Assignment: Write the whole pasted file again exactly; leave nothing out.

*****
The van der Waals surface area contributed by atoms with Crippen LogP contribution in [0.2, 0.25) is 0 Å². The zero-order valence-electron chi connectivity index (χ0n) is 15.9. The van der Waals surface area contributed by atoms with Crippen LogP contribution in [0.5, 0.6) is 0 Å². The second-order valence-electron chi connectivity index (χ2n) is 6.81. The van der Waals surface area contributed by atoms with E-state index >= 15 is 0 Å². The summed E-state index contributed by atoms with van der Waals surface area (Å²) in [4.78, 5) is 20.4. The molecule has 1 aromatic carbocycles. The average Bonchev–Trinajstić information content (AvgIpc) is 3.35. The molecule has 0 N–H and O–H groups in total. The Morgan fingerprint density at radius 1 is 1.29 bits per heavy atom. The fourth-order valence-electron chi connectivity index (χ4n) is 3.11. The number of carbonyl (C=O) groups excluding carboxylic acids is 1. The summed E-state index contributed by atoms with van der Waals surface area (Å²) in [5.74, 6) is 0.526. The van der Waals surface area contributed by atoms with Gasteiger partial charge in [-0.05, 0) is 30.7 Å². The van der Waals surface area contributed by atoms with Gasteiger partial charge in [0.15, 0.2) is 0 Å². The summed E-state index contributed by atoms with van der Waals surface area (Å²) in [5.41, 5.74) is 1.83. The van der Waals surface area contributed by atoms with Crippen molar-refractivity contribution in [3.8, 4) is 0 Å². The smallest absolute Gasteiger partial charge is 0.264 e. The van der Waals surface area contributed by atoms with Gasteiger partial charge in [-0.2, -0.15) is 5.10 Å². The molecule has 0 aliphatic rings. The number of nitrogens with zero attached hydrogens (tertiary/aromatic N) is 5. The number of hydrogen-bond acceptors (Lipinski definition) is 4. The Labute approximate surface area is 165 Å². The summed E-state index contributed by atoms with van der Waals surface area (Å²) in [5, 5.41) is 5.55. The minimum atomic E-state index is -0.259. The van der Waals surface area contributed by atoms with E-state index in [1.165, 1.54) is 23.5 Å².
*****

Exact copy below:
The van der Waals surface area contributed by atoms with Crippen LogP contribution in [0.2, 0.25) is 0 Å². The zero-order valence-electron chi connectivity index (χ0n) is 15.9. The van der Waals surface area contributed by atoms with Crippen LogP contribution in [0.5, 0.6) is 0 Å². The second-order valence-electron chi connectivity index (χ2n) is 6.81. The van der Waals surface area contributed by atoms with E-state index >= 15 is 0 Å². The summed E-state index contributed by atoms with van der Waals surface area (Å²) in [4.78, 5) is 20.4. The molecule has 1 aromatic carbocycles. The average Bonchev–Trinajstić information content (AvgIpc) is 3.35. The molecule has 0 N–H and O–H groups in total. The Morgan fingerprint density at radius 1 is 1.29 bits per heavy atom. The fourth-order valence-electron chi connectivity index (χ4n) is 3.11. The number of carbonyl (C=O) groups excluding carboxylic acids is 1. The summed E-state index contributed by atoms with van der Waals surface area (Å²) in [5.74, 6) is 0.526. The van der Waals surface area contributed by atoms with Gasteiger partial charge in [-0.05, 0) is 30.7 Å². The van der Waals surface area contributed by atoms with Gasteiger partial charge in [0.15, 0.2) is 0 Å². The summed E-state index contributed by atoms with van der Waals surface area (Å²) in [5.41, 5.74) is 1.83. The van der Waals surface area contributed by atoms with Crippen molar-refractivity contribution in [3.8, 4) is 0 Å². The smallest absolute Gasteiger partial charge is 0.264 e. The van der Waals surface area contributed by atoms with Gasteiger partial charge in [-0.2, -0.15) is 5.10 Å². The molecule has 0 aliphatic rings. The number of nitrogens with zero attached hydrogens (tertiary/aromatic N) is 5. The number of hydrogen-bond acceptors (Lipinski definition) is 4. The Labute approximate surface area is 165 Å². The summed E-state index contributed by atoms with van der Waals surface area (Å²) in [5, 5.41) is 5.55. The minimum atomic E-state index is -0.259. The van der Waals surface area contributed by atoms with E-state index in [1.165, 1.54) is 23.5 Å².